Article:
“The market’s up”, “The market’s down”, “The economy is rebounding”, “Brace for inflation, deflation, stagflation, etc.”. So much advice, so little of it agrees. Regardless of which direction the markets are heading, it's always important to keep a strict investment strategy to protect portfolios from markets, whichever way they go.Preserving Capital Money Management Bull market investments Bear market investments
While reading advice, determine who will benefit most from the advice and proceed cautiously.
Analysts often offer advice to benefit their larger clients. If a client has a large holding which they’d like to sell, an analyst could release recommendations that could inflate the price enabling their client to sell out at a good price. Unfortunately the smaller investors are used to inflate the price and then are caught when the price tumbles as the large client sells his holdings.
Mutual Fund Advisors usually work for the mutual fund company. It’s not likely they’ll recommend selling out of a fund and moving to a safer cash position during turbulent times. They are salesman for their funds. They’ll suggest that diversification is your best defense in a Bear Market. How convenient for them that the advice offered is to buy more of their funds instead of selling them to wait for better investment opportunities.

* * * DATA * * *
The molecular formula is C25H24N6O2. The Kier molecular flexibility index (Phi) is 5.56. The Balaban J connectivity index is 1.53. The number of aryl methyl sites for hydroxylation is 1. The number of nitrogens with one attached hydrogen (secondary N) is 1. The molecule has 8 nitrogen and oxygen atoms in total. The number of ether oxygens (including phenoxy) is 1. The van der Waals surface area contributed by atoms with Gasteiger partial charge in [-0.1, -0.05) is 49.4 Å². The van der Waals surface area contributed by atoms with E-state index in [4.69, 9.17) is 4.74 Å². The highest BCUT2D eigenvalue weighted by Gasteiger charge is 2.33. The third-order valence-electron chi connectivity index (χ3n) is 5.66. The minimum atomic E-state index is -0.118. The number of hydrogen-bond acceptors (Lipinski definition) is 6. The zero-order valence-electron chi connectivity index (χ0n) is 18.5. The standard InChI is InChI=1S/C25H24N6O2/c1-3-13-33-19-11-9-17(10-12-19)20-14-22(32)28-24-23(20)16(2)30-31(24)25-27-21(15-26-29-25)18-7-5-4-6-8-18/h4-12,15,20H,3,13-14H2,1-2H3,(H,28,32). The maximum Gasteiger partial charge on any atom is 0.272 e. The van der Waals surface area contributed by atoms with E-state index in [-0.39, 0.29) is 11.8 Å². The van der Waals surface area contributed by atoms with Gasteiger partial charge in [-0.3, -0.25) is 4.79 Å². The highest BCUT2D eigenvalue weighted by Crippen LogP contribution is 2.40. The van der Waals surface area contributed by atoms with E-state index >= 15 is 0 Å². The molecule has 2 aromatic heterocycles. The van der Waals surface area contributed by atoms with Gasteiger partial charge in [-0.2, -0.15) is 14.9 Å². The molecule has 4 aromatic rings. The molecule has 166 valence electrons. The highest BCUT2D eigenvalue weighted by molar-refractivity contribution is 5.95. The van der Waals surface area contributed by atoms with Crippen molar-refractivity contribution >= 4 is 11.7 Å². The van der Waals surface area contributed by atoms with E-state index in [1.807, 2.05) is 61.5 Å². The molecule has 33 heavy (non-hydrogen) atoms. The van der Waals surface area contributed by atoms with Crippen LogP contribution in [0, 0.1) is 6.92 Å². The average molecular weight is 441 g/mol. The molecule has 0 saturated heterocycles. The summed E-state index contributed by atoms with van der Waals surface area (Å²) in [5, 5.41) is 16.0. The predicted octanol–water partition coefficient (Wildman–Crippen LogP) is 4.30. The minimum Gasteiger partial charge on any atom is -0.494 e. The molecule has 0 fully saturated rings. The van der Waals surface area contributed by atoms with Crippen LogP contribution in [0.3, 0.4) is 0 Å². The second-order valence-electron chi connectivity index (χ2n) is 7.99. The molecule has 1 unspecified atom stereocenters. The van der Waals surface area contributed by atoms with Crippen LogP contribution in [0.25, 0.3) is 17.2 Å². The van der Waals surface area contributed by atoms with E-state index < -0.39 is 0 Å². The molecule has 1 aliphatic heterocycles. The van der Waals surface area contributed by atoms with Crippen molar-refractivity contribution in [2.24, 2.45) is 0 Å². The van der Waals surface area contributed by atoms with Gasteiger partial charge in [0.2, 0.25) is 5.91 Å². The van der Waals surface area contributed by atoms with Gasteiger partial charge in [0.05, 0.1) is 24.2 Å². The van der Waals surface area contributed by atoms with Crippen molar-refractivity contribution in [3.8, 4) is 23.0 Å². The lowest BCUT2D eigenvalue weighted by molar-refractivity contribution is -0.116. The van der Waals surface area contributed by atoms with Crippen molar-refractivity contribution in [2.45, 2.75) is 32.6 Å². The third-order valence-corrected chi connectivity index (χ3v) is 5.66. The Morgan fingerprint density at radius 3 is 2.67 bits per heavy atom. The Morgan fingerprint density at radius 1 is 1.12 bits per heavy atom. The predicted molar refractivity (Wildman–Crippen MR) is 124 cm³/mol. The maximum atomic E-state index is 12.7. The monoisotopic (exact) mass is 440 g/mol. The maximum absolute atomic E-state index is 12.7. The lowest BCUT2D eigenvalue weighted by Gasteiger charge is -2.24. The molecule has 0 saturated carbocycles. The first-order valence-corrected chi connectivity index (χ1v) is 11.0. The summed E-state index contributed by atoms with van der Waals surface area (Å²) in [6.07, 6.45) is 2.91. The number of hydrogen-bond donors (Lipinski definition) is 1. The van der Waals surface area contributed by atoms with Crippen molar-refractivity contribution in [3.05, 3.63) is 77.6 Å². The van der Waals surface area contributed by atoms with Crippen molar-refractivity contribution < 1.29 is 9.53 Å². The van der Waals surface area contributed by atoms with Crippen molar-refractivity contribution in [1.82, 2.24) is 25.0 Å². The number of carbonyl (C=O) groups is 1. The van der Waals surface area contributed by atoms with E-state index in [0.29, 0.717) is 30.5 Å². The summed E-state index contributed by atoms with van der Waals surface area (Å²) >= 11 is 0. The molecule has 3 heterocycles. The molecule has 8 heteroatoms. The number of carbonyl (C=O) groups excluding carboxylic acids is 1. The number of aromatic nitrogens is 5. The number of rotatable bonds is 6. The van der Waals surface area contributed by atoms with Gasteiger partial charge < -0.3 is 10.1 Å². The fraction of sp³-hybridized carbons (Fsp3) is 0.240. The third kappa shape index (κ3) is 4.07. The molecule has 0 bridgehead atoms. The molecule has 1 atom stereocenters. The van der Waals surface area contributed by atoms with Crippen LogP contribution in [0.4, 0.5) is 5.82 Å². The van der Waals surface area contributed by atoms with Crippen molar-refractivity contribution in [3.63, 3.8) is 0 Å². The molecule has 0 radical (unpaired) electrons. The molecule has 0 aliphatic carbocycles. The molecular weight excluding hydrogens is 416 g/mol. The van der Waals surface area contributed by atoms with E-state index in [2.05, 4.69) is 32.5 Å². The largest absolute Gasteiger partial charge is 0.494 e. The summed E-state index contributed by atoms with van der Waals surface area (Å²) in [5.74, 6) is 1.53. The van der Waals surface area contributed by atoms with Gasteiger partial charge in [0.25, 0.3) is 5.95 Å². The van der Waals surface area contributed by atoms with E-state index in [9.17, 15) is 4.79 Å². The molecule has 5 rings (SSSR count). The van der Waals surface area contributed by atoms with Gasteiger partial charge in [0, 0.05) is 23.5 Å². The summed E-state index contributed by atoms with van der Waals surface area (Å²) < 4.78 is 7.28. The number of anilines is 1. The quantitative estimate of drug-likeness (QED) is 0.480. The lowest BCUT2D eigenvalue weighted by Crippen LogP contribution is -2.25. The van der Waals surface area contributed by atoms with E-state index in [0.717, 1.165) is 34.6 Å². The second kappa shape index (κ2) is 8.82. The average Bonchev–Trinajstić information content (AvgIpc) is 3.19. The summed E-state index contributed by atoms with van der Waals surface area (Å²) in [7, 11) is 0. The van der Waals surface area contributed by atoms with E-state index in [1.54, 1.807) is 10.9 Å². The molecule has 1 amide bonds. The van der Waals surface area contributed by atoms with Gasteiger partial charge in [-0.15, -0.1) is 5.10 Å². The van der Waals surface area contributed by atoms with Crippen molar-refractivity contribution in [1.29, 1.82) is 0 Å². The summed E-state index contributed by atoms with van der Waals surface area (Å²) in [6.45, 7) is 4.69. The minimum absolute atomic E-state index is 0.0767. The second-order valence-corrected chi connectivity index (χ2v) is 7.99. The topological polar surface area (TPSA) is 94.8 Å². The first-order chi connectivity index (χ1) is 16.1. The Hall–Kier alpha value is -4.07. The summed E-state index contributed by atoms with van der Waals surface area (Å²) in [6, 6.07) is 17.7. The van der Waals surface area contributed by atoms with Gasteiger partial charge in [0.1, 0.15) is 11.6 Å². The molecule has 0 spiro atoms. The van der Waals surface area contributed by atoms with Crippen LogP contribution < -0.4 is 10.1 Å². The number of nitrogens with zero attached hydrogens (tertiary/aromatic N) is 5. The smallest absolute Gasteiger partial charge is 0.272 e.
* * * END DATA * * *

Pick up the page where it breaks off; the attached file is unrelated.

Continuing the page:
Investing in difficult markets is an experience all of us have been through during the last 3 years. Most are realizing that a bear market (down trend) is much less forgiving to investment mistakes than a bull market (Up Trend). A bull market puts time on the investor’s side. If a mistake is made, usually time will bring the investment back to the purchase level to minimize losses. A bear market will deplete entire portfolios while people, “wait for the rebound”. Rules about safe investing don’t change from one market to the next, but bull markets will produce careless investors that ignore rules during the good times then get quick lessons when a market turns bearish. The rules that follow are written from a stock investment perspective but should be followed by those investing in Mutual Funds and Retirement plans.